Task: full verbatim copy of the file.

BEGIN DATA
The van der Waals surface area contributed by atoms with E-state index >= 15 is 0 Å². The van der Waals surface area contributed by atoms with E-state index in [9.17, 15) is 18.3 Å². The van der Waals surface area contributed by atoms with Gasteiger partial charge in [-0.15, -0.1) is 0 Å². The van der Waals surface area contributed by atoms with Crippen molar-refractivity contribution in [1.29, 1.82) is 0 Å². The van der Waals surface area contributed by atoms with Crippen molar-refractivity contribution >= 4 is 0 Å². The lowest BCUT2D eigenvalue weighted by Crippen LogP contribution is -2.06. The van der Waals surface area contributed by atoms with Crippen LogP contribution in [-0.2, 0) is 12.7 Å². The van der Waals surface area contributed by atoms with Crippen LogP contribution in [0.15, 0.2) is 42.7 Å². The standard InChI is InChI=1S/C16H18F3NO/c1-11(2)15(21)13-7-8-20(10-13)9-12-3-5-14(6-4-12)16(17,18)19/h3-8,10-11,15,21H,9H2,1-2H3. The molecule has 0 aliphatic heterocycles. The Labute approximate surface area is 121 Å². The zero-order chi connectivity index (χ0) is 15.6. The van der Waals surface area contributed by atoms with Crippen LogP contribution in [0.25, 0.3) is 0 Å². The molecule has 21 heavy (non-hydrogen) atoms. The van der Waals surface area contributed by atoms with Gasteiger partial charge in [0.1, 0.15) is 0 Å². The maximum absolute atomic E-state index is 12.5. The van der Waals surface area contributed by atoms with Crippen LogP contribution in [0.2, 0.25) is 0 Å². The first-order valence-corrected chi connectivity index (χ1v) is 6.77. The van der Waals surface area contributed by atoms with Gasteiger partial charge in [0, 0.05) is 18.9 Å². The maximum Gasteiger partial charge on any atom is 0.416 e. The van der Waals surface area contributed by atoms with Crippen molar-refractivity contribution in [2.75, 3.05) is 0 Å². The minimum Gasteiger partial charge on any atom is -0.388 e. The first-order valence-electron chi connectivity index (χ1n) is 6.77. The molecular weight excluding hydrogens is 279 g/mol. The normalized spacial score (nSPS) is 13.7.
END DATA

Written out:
The van der Waals surface area contributed by atoms with E-state index >= 15 is 0 Å². The van der Waals surface area contributed by atoms with E-state index in [9.17, 15) is 18.3 Å². The van der Waals surface area contributed by atoms with Gasteiger partial charge in [-0.15, -0.1) is 0 Å². The van der Waals surface area contributed by atoms with Crippen molar-refractivity contribution in [1.29, 1.82) is 0 Å². The van der Waals surface area contributed by atoms with Crippen molar-refractivity contribution >= 4 is 0 Å². The lowest BCUT2D eigenvalue weighted by Crippen LogP contribution is -2.06. The van der Waals surface area contributed by atoms with Crippen LogP contribution in [-0.2, 0) is 12.7 Å². The van der Waals surface area contributed by atoms with Crippen LogP contribution in [0.15, 0.2) is 42.7 Å². The standard InChI is InChI=1S/C16H18F3NO/c1-11(2)15(21)13-7-8-20(10-13)9-12-3-5-14(6-4-12)16(17,18)19/h3-8,10-11,15,21H,9H2,1-2H3. The molecule has 0 aliphatic heterocycles. The Labute approximate surface area is 121 Å². The zero-order chi connectivity index (χ0) is 15.6. The van der Waals surface area contributed by atoms with Crippen LogP contribution in [0.25, 0.3) is 0 Å². The molecule has 21 heavy (non-hydrogen) atoms. The van der Waals surface area contributed by atoms with Gasteiger partial charge in [0.1, 0.15) is 0 Å². The maximum absolute atomic E-state index is 12.5. The van der Waals surface area contributed by atoms with Crippen LogP contribution in [0.2, 0.25) is 0 Å². The first-order valence-corrected chi connectivity index (χ1v) is 6.77. The van der Waals surface area contributed by atoms with Gasteiger partial charge in [0, 0.05) is 18.9 Å². The maximum Gasteiger partial charge on any atom is 0.416 e. The van der Waals surface area contributed by atoms with Crippen molar-refractivity contribution in [2.75, 3.05) is 0 Å². The minimum Gasteiger partial charge on any atom is -0.388 e. The first-order valence-electron chi connectivity index (χ1n) is 6.77. The molecular weight excluding hydrogens is 279 g/mol. The normalized spacial score (nSPS) is 13.7.